The Coca‑Cola Company and Partners Help Restore Drought-Stressed Watersheds in the Colorado River Basin 


The Coca‑Cola Company is part of a coalition of partners working to restore a critical, drought-stricken watershed in Colorado. Since the summer of 2021, a National Forest Foundation (NFF)-led team of conservationists and volunteers has installed dozens of man-made beaver dams along a one-mile stretch of Trail Creek to help restore the natural ecosystems across nearly 130 acres of wetlands. 

Trail Creek is a key tributary to the Taylor River, which flows into the Gunnison River. The Gunnison’s headwaters feed into the Colorado River. The pilot project is reconnecting the stream channel to the flood plain and spreading out water over adjacent wetlands to reestablish the native habitat. 

“This is where the Colorado River’s headwaters begin, so cleaning up and repairing these streams is like fixing the primary wellhead. We’re ‘re-wetting the sponge’, so to speak, by keeping water gradually flowing downstream versus coming in big ebbs and flows,” said Marcus Selig, Chief Conservation Officer for the NFF, a Congressionally-chartered foundation of the United States Forest Service (USFS).

The low-tech, nature-based restoration process mimics the work of beavers, who build dams with sticks and muds to create deep-water water ponds to live and fish in through the winter. Partners are essentially piling up sticks in the stream channel to back up water and spread it back out across the landscape. 

Beaver colonies have since returned to the area to take over what the team started, effectively slowing water runoff during snowmelt and the rainy season and slowly releasing the flow over the summer and into the fall.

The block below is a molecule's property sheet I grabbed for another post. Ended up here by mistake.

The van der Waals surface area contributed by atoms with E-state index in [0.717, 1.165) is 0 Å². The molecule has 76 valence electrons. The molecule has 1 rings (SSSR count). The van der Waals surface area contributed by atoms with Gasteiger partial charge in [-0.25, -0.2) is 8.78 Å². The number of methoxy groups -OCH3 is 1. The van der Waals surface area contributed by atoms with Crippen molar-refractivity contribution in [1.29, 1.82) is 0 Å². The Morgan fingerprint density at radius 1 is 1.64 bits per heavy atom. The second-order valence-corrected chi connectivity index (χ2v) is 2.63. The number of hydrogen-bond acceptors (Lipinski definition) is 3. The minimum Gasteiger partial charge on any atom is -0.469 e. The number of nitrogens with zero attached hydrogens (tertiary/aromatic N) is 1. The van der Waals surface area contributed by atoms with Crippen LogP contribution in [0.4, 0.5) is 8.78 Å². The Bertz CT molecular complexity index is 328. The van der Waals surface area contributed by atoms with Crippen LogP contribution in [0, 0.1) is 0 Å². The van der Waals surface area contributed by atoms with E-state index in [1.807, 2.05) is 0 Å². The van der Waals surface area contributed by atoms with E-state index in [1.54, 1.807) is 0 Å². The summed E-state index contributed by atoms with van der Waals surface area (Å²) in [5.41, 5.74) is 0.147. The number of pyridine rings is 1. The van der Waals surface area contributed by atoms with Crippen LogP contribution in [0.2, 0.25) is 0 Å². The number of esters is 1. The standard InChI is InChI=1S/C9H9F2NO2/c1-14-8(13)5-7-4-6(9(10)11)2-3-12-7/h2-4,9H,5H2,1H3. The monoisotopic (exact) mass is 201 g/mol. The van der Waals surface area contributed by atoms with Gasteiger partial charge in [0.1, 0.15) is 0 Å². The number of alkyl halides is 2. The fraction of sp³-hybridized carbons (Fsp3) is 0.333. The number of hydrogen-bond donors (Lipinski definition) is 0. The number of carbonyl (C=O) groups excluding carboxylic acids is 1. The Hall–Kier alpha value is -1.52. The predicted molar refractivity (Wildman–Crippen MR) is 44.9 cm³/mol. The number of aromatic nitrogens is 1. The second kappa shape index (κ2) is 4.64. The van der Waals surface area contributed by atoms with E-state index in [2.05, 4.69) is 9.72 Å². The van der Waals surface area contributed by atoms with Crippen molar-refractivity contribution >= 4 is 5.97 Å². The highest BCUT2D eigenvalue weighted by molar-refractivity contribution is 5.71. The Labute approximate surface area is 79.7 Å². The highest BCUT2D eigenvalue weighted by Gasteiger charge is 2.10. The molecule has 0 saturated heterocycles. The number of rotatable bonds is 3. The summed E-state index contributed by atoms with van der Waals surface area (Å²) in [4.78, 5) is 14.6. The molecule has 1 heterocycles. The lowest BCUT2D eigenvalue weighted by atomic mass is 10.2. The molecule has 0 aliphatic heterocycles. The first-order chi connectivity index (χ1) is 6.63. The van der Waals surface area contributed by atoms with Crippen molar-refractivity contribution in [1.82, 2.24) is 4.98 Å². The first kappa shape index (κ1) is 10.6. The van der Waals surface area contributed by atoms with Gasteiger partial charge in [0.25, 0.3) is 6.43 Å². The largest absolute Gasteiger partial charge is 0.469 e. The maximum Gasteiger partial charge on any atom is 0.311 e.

The Coca‑Cola Company, The Coca‑Cola Foundation and Swire Coca‑Cola collectively support the project. The partnership supports the company’s goal to return the amount of water used in its beverages to nature and local communities, and the UN Sustainable Development Goals 6 and 14, through a focus on priority watersheds.


Driving Collective Action Through a Longstanding Partnership

“We’ve been working with Coca‑Cola for more than 10 years on projects like these,” Selig said. “In addition to providing critical funding, they are an influencer in the water sustainability space leading the way with target-based commitments and inspiring others to get onboard.”

The USFS and The Coca‑Cola Company are both dedicated to the efficient use and long-term sustainability of available water supplies for agriculture, fish and wildlife protection, recreation, drinking water and other beneficial uses. In 2012, the partners formalized their shared interest in protecting water resources with the launch of a pioneering public-private partnership to restore watersheds on National Forest System lands across the United States. To date, The Coca‑Cola Company has invested more than $2.6 million in the partnership.

The partnership taps the collective expertise of community organizations to address increasing stress on water resources. Dozens of local communities and hundreds of volunteers have worked together on water resource management education and stewardship activities. 

Water stewardship has long been a business imperative at Coca‑Cola. In 2015, it became the first Fortune 500 company to replenish all water used in our finished beverages globally—five years ahead of plan—and have done so every year since, shifting its focus toward making a greater impact on people and ecosystems. The company’s 2030 Water Security Strategy is focused on accelerating the actions needed to increase water security where they operate, source ingredients and touch people’s lives. 

Learn more about The Coca‑Cola Company’s global water stewardship initiatives.